WHEN Pedro Caixinha was questioned about the intensity of scrutiny on him earlier this season, the Portuguese produced a bizarre analogy about a balloon.

It wasn’t a contender for first place on the list of weird and wonderful things Caixinha came away with, but it was in with a solid shout for a spot in the top ten.

Putting his hands to his lips, he blew air into an imaginary balloon and stated: “I don’t know what that word means. I don’t know what pressure means. I’ve never understood what it means.

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“Pressure for me is a physics concept. So I don’t know what it means. I know that I have a responsibility by being in this chair since the first day I arrived here. I know how massive my challenge, responsibility and work are. I’m glad to try to do it in the best possible way. That’s all I can tell you.

“My work is to blow the balloon. The air goes out of it for everyone when you have bad results but I don’t take that as a pressure.”

It safe to assume that Graeme Murty won’t follow his predecessor’s example and talk the same amount of hot air in the build-up to Sunday’s Old Firm showdown at Ibrox.

Victory for Rangers wouldn’t burst Celtic’s bubble, but Murty would have the sharp end of the pin primed for what could be a remarkable finale to an extraordinary campaign for the Light Blues.

The build up to derby day is always prolonged and the anticipation towards the third meeting of the season is greater than any Old Firm encounter for some time.

It was kicked-off yesterday when Brendan Rodgers claimed all the pressure was on Rangers due to their inconsistent Ibrox form, while he asserted that the side across the city are at their strongest since he was appointed at Parkhead.

Come Sunday, the mind games and phoney wars will have reached a crescendo just in time for the real action to get underway. It will be intriguing to see how both managers handle it all.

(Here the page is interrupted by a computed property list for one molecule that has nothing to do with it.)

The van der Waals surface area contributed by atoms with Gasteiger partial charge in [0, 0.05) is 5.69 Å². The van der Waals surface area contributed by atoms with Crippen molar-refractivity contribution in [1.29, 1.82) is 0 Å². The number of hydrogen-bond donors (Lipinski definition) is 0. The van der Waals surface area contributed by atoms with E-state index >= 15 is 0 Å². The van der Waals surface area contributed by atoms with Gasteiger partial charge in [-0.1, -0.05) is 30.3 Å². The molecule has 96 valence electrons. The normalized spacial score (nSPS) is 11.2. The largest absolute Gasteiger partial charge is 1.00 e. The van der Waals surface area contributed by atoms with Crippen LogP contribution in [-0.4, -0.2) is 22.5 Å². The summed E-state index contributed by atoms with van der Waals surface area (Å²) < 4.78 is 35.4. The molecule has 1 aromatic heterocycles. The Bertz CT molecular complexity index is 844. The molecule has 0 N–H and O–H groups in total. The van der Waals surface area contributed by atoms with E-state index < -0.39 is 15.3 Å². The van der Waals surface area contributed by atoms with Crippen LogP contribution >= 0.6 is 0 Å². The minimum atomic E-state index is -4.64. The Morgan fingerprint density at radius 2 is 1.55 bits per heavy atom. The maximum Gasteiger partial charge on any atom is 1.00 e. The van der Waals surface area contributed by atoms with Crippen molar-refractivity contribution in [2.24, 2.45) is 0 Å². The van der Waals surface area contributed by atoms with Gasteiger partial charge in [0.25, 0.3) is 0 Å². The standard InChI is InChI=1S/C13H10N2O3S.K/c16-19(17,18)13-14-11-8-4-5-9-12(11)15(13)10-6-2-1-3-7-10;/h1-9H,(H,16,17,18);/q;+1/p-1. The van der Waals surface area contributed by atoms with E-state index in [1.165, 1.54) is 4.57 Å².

Murty has rightly earned plaudits for his two derby experiences, but if he can make it third time lucky and beat Celtic then the narrative of a potential title race will gather pace in both the blue and green halves of Glasgow.

Sunday is the biggest day of Murty’s managerial career but in many ways he could see it as a free hit, a shot to nothing. He has plenty to lose, of course, but he has so much more to gain.

The opposite is true of Rodgers, though, and a first derby defeat would put him in a situation he hasn’t encountered since he moved north of the border.

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He would, rightly, still be more than confident of going on to land a second consecutive Premiership title and the ambition of back-to-back Trebles is still alive for the Northern Irishman.

But a three-point gap, albeit with a game in hand, would put Rangers a bit too close for comfort, especially when Murty’s side would have a chance to go level at the top of the table before Celtic make the tricky trip to Fir Park the following weekend.

The chances of Rangers clinching the Premiership crown remain slim but the fact that they are even in contention after another rollercoaster campaign has given the Light Blue legions a reason to dream.

In the last two terms, Rangers haven’t had a manager that was capable of making Rodgers think about the ifs, buts or maybes of a challenge or of exerting any pressure on the Celtic boss either from the media room or the dugout.

Neither Mark Warburton or Caixinha had the ability or the authority and their respective sides wilted in the heat of Old Firm battle.

Murty may adopt the actions speak louder than words approach in the coming days but a win at Ibrox would be a significant statement from Rangers.

Few will expect them to win over 90 minutes, and there is almost no expectation from outwith Murty’s own support about challenging for the Premiership silverware.

That isn’t the case at Celtic, however. All the demands, all the pressure, are on Rodgers’ side, not just on Sunday but in the remainder of the campaign.

Given Celtic’s superiority, it would be folly to suggest that they will definitely crumble under the burden, but different questions are being asked of Rodgers and his players.

Only time will tell if they are answered as expected or whether Murty can put more air in the red, white and blue balloons ahead of a potential party this season.